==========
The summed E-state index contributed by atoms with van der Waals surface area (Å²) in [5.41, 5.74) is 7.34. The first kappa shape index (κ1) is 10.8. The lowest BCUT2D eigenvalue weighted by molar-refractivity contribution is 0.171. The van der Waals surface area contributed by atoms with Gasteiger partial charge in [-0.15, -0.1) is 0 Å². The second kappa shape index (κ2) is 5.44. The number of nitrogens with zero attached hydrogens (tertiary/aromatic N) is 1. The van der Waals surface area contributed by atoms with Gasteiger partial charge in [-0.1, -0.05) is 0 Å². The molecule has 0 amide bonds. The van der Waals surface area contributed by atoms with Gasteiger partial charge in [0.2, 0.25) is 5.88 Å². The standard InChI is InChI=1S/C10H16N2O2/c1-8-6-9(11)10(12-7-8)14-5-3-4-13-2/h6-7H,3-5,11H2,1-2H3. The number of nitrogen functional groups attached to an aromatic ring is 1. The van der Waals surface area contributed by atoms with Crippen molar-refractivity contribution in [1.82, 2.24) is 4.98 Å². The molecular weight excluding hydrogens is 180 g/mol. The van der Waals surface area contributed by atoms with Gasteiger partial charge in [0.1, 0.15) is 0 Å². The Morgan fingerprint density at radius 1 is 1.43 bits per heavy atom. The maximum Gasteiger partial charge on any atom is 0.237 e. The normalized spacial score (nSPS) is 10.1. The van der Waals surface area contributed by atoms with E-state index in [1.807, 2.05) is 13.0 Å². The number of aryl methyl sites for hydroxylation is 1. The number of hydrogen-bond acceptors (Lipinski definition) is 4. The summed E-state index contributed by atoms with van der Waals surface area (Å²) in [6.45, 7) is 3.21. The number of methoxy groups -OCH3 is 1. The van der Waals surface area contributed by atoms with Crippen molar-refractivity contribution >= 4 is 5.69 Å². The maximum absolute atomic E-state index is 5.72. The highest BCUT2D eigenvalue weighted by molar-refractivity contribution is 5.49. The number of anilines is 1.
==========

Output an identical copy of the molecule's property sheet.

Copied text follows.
The summed E-state index contributed by atoms with van der Waals surface area (Å²) in [5.41, 5.74) is 7.34. The first kappa shape index (κ1) is 10.8. The lowest BCUT2D eigenvalue weighted by molar-refractivity contribution is 0.171. The van der Waals surface area contributed by atoms with Gasteiger partial charge in [-0.15, -0.1) is 0 Å². The second kappa shape index (κ2) is 5.44. The number of nitrogens with zero attached hydrogens (tertiary/aromatic N) is 1. The van der Waals surface area contributed by atoms with Gasteiger partial charge in [-0.1, -0.05) is 0 Å². The molecule has 0 amide bonds. The van der Waals surface area contributed by atoms with Gasteiger partial charge in [0.2, 0.25) is 5.88 Å². The standard InChI is InChI=1S/C10H16N2O2/c1-8-6-9(11)10(12-7-8)14-5-3-4-13-2/h6-7H,3-5,11H2,1-2H3. The number of nitrogen functional groups attached to an aromatic ring is 1. The van der Waals surface area contributed by atoms with Crippen molar-refractivity contribution in [1.82, 2.24) is 4.98 Å². The molecular weight excluding hydrogens is 180 g/mol. The van der Waals surface area contributed by atoms with Gasteiger partial charge in [0.1, 0.15) is 0 Å². The Morgan fingerprint density at radius 1 is 1.43 bits per heavy atom. The maximum Gasteiger partial charge on any atom is 0.237 e. The normalized spacial score (nSPS) is 10.1. The van der Waals surface area contributed by atoms with E-state index in [1.807, 2.05) is 13.0 Å². The number of aryl methyl sites for hydroxylation is 1. The number of hydrogen-bond acceptors (Lipinski definition) is 4. The summed E-state index contributed by atoms with van der Waals surface area (Å²) in [6.45, 7) is 3.21. The number of methoxy groups -OCH3 is 1. The van der Waals surface area contributed by atoms with Crippen molar-refractivity contribution >= 4 is 5.69 Å². The maximum absolute atomic E-state index is 5.72. The highest BCUT2D eigenvalue weighted by molar-refractivity contribution is 5.49. The number of anilines is 1.